What do Pennsylvania Quakers think of Marcellus Shale fracking in their midst?
Not much good.
Three northern Pennsylvania Quakers living amid fracking in northern Pennsylvania, and a Penn State professor who’s studied the economic impact of natural gas development on communities, gathered in Lancaster Sunday afternoon for a panel discussion: “Living on Shale: A Quaker Perspective.”
At the Lancaster Friends Meeting, they addressed about 100 people, many of whom came with a newly heightened nervousness about Marcellus Shale after learning of a 35-mile natural gas pipeline proposed to run nearly the length of the county.
Margaret Wood, who moved from New York City to Bradford County to raise a family, described “an assault by the gas industry” on beloved land that had been in her husband’s family since 1840.
“First they frack the community, then then they frack the land,” she said, at one point tearfully. “If you’re familiar with the tragedy of the commons, that is what happened to us. We could not hold together as a community.
“They set neighbor against neighbor. Families break up, family farms break up, fights happen. The greed and outrage machines begin on both sides. Bullying arrives.”
By 2008, all the Woods’ neighbors had leased their land for gas drilling. Her family became what is called a “donut” property, and they were the hole.
Finally, she said, the family relented and leased their land with a no-surface-disturbance contract because if there was a spill, “we would have no place at the table to protect our land.”
Bryn Hammarstrom told how he moved from Bucks County to Tioga County in 1971 as a 24-year-old back-to-the-land hippie. Now 67 and a recently retired nurse, he is saddened by that part of the state’s transformation from what is marketed as the “Pennsylvania Wilds” to a hotbed of fracking.
The Wellsboro Meeting that he is involved in in 2010 was successful in getting Quaker groups throughout the state and southern New Jersey to support the call for a moratorium on gas drilling in the Marcellus Shale “until rigorous regulatory oversight ensures environmental safeguards.”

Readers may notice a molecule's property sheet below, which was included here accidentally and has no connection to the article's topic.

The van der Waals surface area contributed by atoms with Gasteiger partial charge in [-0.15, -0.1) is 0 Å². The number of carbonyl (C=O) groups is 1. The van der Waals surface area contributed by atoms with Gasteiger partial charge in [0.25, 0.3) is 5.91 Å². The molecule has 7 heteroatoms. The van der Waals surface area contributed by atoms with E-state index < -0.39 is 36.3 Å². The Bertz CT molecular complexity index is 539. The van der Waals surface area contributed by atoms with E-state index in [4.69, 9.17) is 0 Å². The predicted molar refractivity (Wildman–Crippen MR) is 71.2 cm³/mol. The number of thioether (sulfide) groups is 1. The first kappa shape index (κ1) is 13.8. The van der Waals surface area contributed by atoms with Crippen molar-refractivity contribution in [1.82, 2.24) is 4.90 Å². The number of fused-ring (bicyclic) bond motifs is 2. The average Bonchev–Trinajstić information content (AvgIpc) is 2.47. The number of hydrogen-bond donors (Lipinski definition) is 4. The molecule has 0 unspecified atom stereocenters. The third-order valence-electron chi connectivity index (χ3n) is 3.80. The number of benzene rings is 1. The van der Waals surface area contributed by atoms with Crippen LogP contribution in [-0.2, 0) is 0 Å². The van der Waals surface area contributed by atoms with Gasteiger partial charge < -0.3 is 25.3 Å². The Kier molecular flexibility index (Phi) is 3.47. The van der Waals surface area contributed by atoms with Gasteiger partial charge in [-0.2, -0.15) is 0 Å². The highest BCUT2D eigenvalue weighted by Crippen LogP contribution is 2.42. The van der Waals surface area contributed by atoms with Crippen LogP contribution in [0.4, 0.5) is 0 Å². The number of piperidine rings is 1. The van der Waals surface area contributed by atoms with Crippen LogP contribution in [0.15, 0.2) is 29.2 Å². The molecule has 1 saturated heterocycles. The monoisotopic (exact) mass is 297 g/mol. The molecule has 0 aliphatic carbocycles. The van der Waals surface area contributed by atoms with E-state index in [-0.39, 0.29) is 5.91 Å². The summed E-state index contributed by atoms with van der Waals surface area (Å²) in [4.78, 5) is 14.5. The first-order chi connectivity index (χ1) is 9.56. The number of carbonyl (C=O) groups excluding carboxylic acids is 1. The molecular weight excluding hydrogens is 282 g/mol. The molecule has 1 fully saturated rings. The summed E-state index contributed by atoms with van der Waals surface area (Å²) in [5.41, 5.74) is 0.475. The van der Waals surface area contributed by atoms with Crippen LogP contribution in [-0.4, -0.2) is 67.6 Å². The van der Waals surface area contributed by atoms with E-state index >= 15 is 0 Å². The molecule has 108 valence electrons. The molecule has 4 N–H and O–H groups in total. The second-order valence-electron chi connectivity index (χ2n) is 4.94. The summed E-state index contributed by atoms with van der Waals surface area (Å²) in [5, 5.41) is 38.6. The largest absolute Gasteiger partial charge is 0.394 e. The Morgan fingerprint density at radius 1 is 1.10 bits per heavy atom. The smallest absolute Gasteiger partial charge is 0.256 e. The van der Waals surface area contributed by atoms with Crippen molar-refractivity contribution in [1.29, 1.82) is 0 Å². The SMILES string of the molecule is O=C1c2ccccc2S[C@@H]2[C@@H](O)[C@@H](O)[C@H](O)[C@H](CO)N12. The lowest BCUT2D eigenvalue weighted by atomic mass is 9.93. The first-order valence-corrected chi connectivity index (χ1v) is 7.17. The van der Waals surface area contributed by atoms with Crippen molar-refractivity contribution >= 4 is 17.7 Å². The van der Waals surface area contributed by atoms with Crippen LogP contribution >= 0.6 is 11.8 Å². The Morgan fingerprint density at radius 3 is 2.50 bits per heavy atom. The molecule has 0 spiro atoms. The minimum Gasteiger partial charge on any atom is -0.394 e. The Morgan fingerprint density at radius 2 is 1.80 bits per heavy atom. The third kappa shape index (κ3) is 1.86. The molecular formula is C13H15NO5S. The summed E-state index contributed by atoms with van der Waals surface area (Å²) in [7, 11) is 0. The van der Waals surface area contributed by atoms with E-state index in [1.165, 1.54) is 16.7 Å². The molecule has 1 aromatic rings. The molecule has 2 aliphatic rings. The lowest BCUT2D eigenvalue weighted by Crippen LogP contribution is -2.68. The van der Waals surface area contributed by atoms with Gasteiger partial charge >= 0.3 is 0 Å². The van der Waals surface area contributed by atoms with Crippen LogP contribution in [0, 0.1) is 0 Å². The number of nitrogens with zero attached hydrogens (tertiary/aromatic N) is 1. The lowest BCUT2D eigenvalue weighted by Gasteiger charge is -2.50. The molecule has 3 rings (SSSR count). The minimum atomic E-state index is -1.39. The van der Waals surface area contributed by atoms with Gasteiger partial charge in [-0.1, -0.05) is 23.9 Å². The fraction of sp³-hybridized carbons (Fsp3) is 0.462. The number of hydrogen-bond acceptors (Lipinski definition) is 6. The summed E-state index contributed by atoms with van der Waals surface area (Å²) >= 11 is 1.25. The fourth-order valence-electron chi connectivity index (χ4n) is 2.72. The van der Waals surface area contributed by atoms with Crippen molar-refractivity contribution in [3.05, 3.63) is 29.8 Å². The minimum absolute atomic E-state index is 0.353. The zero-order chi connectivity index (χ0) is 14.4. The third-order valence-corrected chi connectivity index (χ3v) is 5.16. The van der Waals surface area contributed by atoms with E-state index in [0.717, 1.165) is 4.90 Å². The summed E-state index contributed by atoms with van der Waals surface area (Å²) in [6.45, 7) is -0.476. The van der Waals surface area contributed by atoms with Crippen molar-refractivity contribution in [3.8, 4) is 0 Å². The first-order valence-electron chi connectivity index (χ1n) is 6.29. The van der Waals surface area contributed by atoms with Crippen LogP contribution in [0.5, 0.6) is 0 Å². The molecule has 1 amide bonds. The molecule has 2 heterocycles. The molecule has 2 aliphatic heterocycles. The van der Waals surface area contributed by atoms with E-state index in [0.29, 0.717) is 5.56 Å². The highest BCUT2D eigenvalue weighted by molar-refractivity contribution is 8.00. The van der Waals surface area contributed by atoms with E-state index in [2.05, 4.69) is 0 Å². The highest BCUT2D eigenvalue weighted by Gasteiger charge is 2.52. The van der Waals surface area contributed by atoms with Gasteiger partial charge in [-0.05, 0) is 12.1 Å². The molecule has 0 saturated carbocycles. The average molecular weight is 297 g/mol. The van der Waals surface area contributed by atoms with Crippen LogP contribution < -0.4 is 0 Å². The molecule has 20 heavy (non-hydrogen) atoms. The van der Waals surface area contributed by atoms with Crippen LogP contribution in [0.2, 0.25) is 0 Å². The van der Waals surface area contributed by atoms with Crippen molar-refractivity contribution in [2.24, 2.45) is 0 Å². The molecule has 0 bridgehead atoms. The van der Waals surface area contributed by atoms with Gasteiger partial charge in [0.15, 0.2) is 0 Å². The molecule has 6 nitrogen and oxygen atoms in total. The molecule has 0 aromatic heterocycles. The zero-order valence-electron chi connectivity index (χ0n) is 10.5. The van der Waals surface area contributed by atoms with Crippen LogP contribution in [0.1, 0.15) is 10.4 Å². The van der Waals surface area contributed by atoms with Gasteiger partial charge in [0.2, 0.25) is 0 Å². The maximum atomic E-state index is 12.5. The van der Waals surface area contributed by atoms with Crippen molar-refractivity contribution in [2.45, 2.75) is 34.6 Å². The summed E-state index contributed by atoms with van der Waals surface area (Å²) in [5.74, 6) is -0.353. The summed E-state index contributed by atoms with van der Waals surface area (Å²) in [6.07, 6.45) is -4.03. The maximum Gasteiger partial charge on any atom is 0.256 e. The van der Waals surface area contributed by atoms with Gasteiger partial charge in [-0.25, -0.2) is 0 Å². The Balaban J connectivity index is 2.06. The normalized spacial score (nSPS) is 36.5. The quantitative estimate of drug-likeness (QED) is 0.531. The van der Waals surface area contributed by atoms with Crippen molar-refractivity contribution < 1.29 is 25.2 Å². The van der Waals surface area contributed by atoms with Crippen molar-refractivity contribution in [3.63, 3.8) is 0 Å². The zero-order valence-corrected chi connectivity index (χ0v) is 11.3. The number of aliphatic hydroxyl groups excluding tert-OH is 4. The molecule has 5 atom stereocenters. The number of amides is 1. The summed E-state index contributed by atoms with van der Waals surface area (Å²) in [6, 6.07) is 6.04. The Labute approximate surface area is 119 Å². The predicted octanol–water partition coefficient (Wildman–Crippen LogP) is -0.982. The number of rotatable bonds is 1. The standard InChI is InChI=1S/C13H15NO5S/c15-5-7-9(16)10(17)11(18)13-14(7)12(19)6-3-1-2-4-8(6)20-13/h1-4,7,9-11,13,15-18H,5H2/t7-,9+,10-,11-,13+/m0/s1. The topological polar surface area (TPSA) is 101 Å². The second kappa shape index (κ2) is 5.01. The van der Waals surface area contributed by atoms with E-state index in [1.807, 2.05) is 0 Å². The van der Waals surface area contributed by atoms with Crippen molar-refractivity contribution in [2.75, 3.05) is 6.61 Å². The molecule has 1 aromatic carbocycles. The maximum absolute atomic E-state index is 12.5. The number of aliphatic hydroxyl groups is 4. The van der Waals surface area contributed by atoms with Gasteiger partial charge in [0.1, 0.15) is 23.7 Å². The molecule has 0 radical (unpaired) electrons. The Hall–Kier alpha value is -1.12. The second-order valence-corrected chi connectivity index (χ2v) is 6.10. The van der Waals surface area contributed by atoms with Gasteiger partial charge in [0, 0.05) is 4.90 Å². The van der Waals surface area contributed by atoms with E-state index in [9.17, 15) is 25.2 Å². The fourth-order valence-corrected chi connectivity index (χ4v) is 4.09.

Hammarstrom noted the church hoped the resolution would attract support from other denominations, but that did not happen. “It shows the division of fracking,” he said.
Another Quaker panel member, Dr. Tim Kelsey, a professor of agricultural economics at Penn State, was quick to tell the group he was neither for nor against fracking in Pennsylvania.
But he listed a number of developments in the state’s mountain communities he finds troublesome.
“There very clearly are economic benefits out of this Marcellus Shale activity,” he said. But he quickly added the caveat, “Who are those jobs going to?”
His examination of wage and state income tax records indicate many of the new earnings are going to workers not from the communities near the drilling pads.
“A significant amount of the employment effect is going to nonresidents,” he said.
The total tax income of Tioga County rose 20 percent between 2007 and 2010, he noted, but the lion’s share was largely due to lease and royalty dollars by some landowners.
“Some people are making a lot of dollars (from Marcellus Shale). But the majority of the residents are not making much money, if at all,” he said.
Moreover, he suggested gas drilling is having negative social impacts on some residents in drilling communities.
With rents being tripled and quadrupled to house workers, low-income families are being driven away.
“That social disruption of people moving out versus staying put, as well as polarization between neighbors, is something having a significant effect on those communities.”
Both state and local officials need to wrestle with what happens when the gas runs out, he suggested.
“It’s very clear that this is a short-run impact. So the question is, to what extent are they using the resources now to be able to leave the communities better off in the long term than they are now? Or is the focus much more on just short-term gain?
During a question-and-answer session, several people from southern Lancaster County sought advice on how to organize against negative impacts they feel the Penn Central Line could have on their properties and the environment.
“Do a lot of listening. Find a commonality and lower the outrage machine,” suggested Wood. “Just know if you’re divided as a community, you’re just allowing yourself to be fractured.”
Kelsey noted the Marcellus Shale drilling happened quietly with a scant flow of information in northern Pennsylvania.
“You have the opportunity here at least to share information,” he said. “Share information as clear and transparently as possible so everyone’s working for the same element.
“Provide many public opportunities for people to talk and vent, and listen as much as possible.”